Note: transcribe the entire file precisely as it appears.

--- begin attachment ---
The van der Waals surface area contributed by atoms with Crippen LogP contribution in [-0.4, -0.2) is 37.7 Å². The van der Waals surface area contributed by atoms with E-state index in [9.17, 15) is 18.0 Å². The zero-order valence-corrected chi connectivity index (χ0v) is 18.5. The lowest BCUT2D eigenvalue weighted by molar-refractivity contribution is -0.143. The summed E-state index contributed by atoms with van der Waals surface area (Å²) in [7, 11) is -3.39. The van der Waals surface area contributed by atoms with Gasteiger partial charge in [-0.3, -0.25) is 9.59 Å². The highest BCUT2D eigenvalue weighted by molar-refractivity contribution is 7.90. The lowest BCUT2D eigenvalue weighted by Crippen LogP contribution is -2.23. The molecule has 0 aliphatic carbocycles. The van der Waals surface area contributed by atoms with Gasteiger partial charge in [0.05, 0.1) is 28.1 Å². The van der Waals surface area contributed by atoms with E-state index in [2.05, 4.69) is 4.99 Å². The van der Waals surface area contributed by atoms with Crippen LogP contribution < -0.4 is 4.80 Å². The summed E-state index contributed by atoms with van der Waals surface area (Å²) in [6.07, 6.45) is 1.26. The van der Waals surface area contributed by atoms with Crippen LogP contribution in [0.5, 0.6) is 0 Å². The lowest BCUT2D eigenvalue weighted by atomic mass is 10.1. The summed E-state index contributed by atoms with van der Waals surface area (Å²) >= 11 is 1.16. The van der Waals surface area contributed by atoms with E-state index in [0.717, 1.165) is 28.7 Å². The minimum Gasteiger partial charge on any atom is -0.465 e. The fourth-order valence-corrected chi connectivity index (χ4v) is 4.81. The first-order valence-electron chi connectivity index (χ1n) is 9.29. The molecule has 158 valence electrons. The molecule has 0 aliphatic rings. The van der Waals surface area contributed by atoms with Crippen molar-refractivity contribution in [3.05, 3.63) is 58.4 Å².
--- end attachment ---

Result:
The van der Waals surface area contributed by atoms with Crippen LogP contribution in [-0.4, -0.2) is 37.7 Å². The van der Waals surface area contributed by atoms with E-state index in [9.17, 15) is 18.0 Å². The zero-order valence-corrected chi connectivity index (χ0v) is 18.5. The lowest BCUT2D eigenvalue weighted by molar-refractivity contribution is -0.143. The summed E-state index contributed by atoms with van der Waals surface area (Å²) in [7, 11) is -3.39. The van der Waals surface area contributed by atoms with Gasteiger partial charge in [-0.3, -0.25) is 9.59 Å². The highest BCUT2D eigenvalue weighted by molar-refractivity contribution is 7.90. The lowest BCUT2D eigenvalue weighted by Crippen LogP contribution is -2.23. The molecule has 0 aliphatic carbocycles. The van der Waals surface area contributed by atoms with Gasteiger partial charge in [0.05, 0.1) is 28.1 Å². The van der Waals surface area contributed by atoms with E-state index in [2.05, 4.69) is 4.99 Å². The van der Waals surface area contributed by atoms with Crippen LogP contribution < -0.4 is 4.80 Å². The summed E-state index contributed by atoms with van der Waals surface area (Å²) in [6.07, 6.45) is 1.26. The van der Waals surface area contributed by atoms with Crippen LogP contribution in [0.5, 0.6) is 0 Å². The lowest BCUT2D eigenvalue weighted by atomic mass is 10.1. The summed E-state index contributed by atoms with van der Waals surface area (Å²) >= 11 is 1.16. The van der Waals surface area contributed by atoms with E-state index in [0.717, 1.165) is 28.7 Å². The minimum Gasteiger partial charge on any atom is -0.465 e. The fourth-order valence-corrected chi connectivity index (χ4v) is 4.81. The first-order valence-electron chi connectivity index (χ1n) is 9.29. The molecule has 158 valence electrons. The molecule has 0 aliphatic rings. The van der Waals surface area contributed by atoms with Crippen molar-refractivity contribution in [3.05, 3.63) is 58.4 Å².